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06 August 2015 @ 05:58 pm
Lift me up  
As I was making my second drive to North Texas for the week, I had the chance to finish reading ROSE UNDER FIRE by Elizabeth Wein with my ears. I loved CODE NAME VERITY, and this companion book was incredible. I found myself immersed in the time, at the camp with Rose and the other women, railing against the human cruelty of the Nazis, longing for freedom. At the conclusion of the story, there are some chapters that I think of as vignettes. They have to do with flight, a common theme in stories dealing with slavery, imprisonments, captivity. The chapter entitled LIFT talked about taking off from our ground, becoming buoyant.

The connection to reading was immediate for me (not a surprise to those who read this blog regularly, I suspect). Here are a couple of definitions of the terms to ponder while I work my way around to the connection between flight and reading.

In science, buoyancy is an upward force exerted by a fluid that opposes the weight of an immersed object. Lift is a mechanical force. It is generated by the interaction and contact of a solid body with a fluid (liquid or gas).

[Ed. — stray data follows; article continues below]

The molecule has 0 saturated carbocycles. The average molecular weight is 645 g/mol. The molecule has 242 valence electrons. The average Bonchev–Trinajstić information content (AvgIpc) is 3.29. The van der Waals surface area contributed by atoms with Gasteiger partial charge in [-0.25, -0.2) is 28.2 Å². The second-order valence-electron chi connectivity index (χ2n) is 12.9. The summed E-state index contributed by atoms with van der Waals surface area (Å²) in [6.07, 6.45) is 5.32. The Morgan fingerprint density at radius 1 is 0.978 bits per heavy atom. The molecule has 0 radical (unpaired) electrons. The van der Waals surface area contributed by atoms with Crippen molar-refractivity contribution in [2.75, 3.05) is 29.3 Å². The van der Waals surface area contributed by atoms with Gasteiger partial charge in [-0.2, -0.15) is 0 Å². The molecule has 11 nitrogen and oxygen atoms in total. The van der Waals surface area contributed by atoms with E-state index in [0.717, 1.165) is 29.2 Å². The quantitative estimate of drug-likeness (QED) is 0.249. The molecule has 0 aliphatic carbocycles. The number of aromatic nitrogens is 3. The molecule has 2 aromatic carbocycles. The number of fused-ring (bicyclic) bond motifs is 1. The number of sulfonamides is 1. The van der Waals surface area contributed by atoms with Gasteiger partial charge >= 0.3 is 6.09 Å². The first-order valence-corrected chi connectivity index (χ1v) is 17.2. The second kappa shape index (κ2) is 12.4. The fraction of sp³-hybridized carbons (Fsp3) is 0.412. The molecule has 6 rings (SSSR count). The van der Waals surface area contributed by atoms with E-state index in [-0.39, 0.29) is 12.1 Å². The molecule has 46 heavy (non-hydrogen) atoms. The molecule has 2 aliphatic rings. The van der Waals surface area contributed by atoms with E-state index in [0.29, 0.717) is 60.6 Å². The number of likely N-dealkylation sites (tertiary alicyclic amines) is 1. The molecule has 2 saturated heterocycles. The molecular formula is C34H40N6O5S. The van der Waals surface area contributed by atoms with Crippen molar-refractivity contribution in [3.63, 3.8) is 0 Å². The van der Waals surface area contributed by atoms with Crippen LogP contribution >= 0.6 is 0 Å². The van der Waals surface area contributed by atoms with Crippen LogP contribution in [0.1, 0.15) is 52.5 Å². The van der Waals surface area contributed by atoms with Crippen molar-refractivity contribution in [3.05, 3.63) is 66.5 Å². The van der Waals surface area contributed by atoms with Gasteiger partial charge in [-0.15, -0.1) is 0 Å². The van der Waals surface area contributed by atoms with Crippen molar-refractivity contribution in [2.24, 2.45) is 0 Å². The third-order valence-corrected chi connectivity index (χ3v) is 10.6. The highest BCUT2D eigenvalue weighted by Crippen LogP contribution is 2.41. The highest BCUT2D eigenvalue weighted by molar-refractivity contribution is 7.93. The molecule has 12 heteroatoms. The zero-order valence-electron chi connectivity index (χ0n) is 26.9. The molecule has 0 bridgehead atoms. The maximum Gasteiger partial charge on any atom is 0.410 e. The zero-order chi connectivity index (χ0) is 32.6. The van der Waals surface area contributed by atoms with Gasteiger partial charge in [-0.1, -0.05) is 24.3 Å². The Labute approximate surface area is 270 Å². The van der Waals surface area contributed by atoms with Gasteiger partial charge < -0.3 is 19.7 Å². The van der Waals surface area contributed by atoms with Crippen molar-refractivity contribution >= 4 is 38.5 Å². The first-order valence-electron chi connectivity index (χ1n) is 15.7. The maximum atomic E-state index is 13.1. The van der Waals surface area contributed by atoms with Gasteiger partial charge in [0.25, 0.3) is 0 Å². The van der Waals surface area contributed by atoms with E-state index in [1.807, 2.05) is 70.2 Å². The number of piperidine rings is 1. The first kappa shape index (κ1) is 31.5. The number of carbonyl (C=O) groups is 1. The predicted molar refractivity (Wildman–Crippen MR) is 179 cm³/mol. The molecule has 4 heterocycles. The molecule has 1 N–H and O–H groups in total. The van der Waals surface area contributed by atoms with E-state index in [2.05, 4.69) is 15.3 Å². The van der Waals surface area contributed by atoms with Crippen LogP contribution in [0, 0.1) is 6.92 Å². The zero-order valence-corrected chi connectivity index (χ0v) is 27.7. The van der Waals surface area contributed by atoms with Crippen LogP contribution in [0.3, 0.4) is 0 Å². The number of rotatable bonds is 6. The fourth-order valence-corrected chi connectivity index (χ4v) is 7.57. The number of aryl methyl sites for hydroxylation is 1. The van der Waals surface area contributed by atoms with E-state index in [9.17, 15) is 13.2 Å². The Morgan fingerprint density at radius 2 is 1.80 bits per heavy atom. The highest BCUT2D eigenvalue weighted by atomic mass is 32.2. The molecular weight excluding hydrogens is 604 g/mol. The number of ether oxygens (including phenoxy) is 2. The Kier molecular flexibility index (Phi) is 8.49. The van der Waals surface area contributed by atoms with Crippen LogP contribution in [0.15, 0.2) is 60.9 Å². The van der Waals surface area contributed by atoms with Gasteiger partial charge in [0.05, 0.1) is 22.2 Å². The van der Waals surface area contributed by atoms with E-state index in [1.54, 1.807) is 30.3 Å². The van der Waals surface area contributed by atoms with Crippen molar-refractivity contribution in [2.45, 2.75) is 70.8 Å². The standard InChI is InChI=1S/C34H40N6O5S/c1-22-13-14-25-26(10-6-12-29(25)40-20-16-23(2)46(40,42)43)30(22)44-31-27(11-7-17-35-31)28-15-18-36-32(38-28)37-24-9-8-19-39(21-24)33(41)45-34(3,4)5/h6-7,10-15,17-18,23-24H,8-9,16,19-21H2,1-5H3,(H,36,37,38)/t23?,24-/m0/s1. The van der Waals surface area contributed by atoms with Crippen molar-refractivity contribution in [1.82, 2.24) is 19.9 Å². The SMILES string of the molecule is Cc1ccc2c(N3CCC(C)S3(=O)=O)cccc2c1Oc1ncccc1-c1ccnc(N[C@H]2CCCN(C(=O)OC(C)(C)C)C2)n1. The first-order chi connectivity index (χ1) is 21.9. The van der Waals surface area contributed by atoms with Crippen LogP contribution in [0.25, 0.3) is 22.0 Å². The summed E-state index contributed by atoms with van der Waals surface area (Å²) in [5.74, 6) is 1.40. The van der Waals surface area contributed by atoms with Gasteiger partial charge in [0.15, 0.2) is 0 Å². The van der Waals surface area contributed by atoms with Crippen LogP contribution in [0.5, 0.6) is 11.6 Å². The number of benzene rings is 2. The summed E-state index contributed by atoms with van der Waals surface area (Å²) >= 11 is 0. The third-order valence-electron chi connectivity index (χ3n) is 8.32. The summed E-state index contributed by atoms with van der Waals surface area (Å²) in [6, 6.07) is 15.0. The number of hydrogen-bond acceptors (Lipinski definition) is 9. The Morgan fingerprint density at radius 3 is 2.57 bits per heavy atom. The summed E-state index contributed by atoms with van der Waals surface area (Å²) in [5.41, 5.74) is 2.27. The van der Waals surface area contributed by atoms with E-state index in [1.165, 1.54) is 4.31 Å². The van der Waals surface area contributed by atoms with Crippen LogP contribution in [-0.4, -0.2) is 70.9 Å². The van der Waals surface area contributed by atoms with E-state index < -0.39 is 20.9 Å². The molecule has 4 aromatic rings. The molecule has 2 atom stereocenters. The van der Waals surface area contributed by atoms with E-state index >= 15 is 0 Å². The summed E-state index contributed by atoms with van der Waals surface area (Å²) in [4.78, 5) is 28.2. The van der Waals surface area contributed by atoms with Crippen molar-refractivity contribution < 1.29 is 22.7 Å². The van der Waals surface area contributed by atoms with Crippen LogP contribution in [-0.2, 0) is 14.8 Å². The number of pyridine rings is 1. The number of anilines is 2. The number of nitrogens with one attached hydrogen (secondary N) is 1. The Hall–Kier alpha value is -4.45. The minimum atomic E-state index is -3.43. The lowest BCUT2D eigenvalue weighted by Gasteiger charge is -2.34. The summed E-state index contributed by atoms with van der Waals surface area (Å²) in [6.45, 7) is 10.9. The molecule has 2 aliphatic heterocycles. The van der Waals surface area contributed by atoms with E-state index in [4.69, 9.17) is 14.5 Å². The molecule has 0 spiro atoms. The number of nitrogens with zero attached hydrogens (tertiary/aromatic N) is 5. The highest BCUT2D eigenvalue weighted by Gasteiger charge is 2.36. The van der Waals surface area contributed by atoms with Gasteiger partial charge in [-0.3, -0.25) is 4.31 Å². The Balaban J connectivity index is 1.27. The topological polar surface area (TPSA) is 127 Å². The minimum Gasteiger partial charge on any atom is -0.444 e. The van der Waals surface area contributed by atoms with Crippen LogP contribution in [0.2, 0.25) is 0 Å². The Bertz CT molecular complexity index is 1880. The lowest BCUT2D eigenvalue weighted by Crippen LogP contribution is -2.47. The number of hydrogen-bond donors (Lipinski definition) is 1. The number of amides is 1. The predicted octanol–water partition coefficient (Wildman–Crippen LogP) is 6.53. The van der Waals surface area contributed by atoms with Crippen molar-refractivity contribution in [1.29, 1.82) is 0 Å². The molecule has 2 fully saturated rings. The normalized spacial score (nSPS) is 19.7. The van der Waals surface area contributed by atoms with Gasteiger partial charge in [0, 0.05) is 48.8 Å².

Okay, let's put science and flight aside for now and talk about lift and buoyancy in terms of reading. Imagine a reader so immersed in the act of reading, that he or she is transported from the chair or the floor or the bed. He is suddenly in another time. She is on another planet. He might be experiencing something joyful; her experience might be frightening. But the times and places and experiences are visceral. And they serve to lift the read, to buoy her or him, to make them turn to another book and another and another, rising higher. The ascent is not in terms of levels and lexiles and page counts. The surge is toward more and more books.

Do we act as "wings" then: either the wings on a plane that assist in lift or water wings that assist in buoyancy in the water? Do we lift readers by providing them choice, opportunity, access? Do we make them feel buoyed when we listen to their response, their interpretation, their evaluation?

As we all return to classrooms, these are some of the questions I pose for myself. Can I fashion my courses so that I assist in lift and buoyancy?
 
 
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